The Global Search for Education: A View from Norway

07/12/2011 11:37 am ET | Updated Sep 11, 2011
  • C. M. Rubin Blogger and author, 'The Real Alice in Wonderland'


Norwegian sculptor Gustav Vigeland

Why have I never been to Norway, I wonder as I view the breathtaking images of this amazing country on Google search. I email my close friend, Norwegian expert and talented architect, Maddy Vigeland, and ask her to share with me a Norwegian view for my new education post.

"A few things come to mind," Maddy emails back. "In addition to skiing, the fjords -- miles and miles of dramatic landscape, salmon/lox, something called lutefisk. Then, folk songs, the bravery of Leif Ericson, the adventures of Thor Heyerdahl and his Kon-Tiki, the sadness of Edvard Munch paintings, the bold and brutal sculptures of Gustav Vigeland, the outrageous integration of landscape with culture in Oslo's new ballet and opera house by Snohetta architects. Also, Liv Ullman, Sonje Henie, and perhaps the most distinguishing characteristic of all -- the general agreement by all Norwegians on the way to live -- focused on the quality of life."

Thank you Maddy Vigeland. I'm hooked, but before I will commit to admitting I'm booked, allow me to share an educational view of Norway from my newer Norwegian friend, Dr. Kirsten Sivesind, distinguished professor in the University of Oslo Faculty of Education.

What kind of educational system will permit a country to have the people skills needed to compete globally?

The latest findings from large scale assessment and knowledge reviews support conclusions that comprehensive education is most successful. In comprehensive education, students acquire knowledge and experience within demographically diverse learning milieus and face a multitude of expectations that are both cultivating and qualifying. Schools where students are grouped according to their abilities and aptitudes, are not as effective.

What is your view of standardized testing?

Standardized testing informs policy makers and practitioners about some of the outcomes of education. However, these tests are limited in scope in measuring the quality of teaching and learning in schools. Some assessment systems, like PISA, measure competencies of large populations, between 4,500 and 10,000 15-16 year old students in each country. These tests might stimulate debates on what is the intellectual capability of students around the globe, but are not so good at measuring the content and methods of teaching.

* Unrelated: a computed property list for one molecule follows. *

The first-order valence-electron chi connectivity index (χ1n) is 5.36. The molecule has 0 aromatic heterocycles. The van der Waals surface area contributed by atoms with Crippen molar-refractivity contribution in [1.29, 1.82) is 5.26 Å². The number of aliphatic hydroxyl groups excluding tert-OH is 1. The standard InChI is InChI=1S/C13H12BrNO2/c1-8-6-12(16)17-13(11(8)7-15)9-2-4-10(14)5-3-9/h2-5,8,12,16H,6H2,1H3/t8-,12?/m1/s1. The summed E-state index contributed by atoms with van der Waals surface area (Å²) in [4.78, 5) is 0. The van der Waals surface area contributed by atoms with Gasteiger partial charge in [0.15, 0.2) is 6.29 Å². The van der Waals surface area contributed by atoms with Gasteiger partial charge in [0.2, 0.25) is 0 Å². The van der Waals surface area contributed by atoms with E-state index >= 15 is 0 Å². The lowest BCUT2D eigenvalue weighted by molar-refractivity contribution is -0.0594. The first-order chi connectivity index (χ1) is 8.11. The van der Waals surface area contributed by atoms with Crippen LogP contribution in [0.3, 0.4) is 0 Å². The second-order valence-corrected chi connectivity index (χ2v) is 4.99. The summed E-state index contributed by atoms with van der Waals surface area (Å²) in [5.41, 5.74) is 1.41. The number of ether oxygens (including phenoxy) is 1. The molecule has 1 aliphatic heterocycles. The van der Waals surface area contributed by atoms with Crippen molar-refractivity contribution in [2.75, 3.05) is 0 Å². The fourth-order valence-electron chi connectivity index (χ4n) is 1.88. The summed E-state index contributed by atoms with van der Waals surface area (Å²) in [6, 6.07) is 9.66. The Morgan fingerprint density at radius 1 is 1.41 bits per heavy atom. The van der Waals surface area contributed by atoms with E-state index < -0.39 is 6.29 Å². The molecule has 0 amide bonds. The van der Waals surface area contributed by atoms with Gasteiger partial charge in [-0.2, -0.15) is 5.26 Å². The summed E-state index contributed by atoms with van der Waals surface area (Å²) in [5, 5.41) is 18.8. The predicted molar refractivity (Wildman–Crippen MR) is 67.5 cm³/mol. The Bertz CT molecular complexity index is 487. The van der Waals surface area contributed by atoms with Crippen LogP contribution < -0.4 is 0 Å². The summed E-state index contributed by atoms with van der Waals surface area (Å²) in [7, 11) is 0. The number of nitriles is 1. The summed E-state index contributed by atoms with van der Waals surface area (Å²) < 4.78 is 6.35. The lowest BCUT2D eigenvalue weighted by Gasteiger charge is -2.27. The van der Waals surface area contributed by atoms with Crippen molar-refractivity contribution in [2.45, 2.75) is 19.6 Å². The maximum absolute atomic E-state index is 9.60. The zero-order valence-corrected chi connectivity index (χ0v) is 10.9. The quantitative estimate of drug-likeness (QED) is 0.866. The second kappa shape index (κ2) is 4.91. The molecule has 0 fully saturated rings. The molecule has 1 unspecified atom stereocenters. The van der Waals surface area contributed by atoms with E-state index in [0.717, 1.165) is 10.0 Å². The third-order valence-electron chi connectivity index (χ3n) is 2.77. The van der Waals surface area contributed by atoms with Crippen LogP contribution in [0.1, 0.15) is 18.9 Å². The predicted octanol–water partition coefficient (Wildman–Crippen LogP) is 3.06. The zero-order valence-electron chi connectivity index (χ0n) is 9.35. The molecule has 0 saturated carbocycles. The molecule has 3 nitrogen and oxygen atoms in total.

If generalization is possible, what elements are missing from the current systems, such as critical thinking or other dimensions of human interest and intelligence?

The OECD studies concentrate on the human competencies that are needed in a learning society. This might lead to an orientation to productive learning and performance. However, individual capacity as well as communication is also dependent on receptive skills, which develop through understanding, interpretation and reflection. These skills are not easily measured, but still are essential to become an educated citizen.


Children hug Vigeland sculpture

What can be done to better address the emotional well-being and intellectual potential of the individual, which appear to be suffering under the current system?

The overall charge of school leaders is to promote school systems which are based on core values like human dignity and respect. This means to stress responsibility rather than accountability and form assessment systems according to overall aims of schooling. It is important that the school system stands on "two legs": on a well designed curriculum and assessment for learning. For the moment, policy makers have been most concerned about one leg, to create expectations about performance through assessment and accountability systems. They forget that a well-working system depends on good structures, framed by systemic reform and the curriculum.